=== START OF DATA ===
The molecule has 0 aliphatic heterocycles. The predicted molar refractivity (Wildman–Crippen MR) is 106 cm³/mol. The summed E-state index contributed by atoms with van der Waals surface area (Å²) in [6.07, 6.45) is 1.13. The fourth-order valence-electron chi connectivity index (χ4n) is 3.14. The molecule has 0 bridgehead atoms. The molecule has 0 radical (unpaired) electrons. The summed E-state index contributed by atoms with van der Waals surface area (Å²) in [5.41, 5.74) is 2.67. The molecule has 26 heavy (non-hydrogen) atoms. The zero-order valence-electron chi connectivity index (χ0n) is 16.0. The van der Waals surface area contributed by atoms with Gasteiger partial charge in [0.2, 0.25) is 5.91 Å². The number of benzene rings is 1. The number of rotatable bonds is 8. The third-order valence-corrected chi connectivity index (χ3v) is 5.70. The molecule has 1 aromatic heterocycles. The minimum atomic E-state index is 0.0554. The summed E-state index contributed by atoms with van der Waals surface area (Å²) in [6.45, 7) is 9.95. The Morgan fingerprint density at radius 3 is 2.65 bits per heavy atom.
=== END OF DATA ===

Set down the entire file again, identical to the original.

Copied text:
The molecule has 0 aliphatic heterocycles. The predicted molar refractivity (Wildman–Crippen MR) is 106 cm³/mol. The summed E-state index contributed by atoms with van der Waals surface area (Å²) in [6.07, 6.45) is 1.13. The fourth-order valence-electron chi connectivity index (χ4n) is 3.14. The molecule has 0 bridgehead atoms. The molecule has 0 radical (unpaired) electrons. The summed E-state index contributed by atoms with van der Waals surface area (Å²) in [5.41, 5.74) is 2.67. The molecule has 26 heavy (non-hydrogen) atoms. The zero-order valence-electron chi connectivity index (χ0n) is 16.0. The van der Waals surface area contributed by atoms with Gasteiger partial charge in [0.2, 0.25) is 5.91 Å². The number of benzene rings is 1. The number of rotatable bonds is 8. The third-order valence-corrected chi connectivity index (χ3v) is 5.70. The molecule has 1 aromatic heterocycles. The minimum atomic E-state index is 0.0554. The summed E-state index contributed by atoms with van der Waals surface area (Å²) in [6.45, 7) is 9.95. The Morgan fingerprint density at radius 3 is 2.65 bits per heavy atom.